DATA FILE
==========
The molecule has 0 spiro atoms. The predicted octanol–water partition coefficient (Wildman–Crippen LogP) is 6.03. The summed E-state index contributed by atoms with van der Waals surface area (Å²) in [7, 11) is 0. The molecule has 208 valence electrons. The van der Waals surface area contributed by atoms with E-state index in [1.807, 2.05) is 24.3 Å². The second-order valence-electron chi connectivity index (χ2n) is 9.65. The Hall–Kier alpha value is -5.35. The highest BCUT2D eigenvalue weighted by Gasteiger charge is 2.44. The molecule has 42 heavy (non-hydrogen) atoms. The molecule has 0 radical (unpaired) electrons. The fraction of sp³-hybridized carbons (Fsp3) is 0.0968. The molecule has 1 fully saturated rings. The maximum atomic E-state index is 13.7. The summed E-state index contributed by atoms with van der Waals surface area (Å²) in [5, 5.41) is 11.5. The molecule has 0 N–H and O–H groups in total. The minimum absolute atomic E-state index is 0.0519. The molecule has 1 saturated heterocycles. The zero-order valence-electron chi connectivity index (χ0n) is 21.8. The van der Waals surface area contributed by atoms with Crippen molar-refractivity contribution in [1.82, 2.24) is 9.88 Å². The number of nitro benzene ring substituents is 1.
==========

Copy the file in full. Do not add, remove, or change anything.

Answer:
The molecule has 0 spiro atoms. The predicted octanol–water partition coefficient (Wildman–Crippen LogP) is 6.03. The summed E-state index contributed by atoms with van der Waals surface area (Å²) in [7, 11) is 0. The molecule has 208 valence electrons. The van der Waals surface area contributed by atoms with E-state index in [1.807, 2.05) is 24.3 Å². The second-order valence-electron chi connectivity index (χ2n) is 9.65. The Hall–Kier alpha value is -5.35. The highest BCUT2D eigenvalue weighted by Gasteiger charge is 2.44. The molecule has 42 heavy (non-hydrogen) atoms. The molecule has 0 radical (unpaired) electrons. The fraction of sp³-hybridized carbons (Fsp3) is 0.0968. The molecule has 1 fully saturated rings. The maximum atomic E-state index is 13.7. The summed E-state index contributed by atoms with van der Waals surface area (Å²) in [5, 5.41) is 11.5. The molecule has 0 N–H and O–H groups in total. The minimum absolute atomic E-state index is 0.0519. The molecule has 1 saturated heterocycles. The zero-order valence-electron chi connectivity index (χ0n) is 21.8. The van der Waals surface area contributed by atoms with Crippen molar-refractivity contribution in [1.82, 2.24) is 9.88 Å². The number of nitro benzene ring substituents is 1.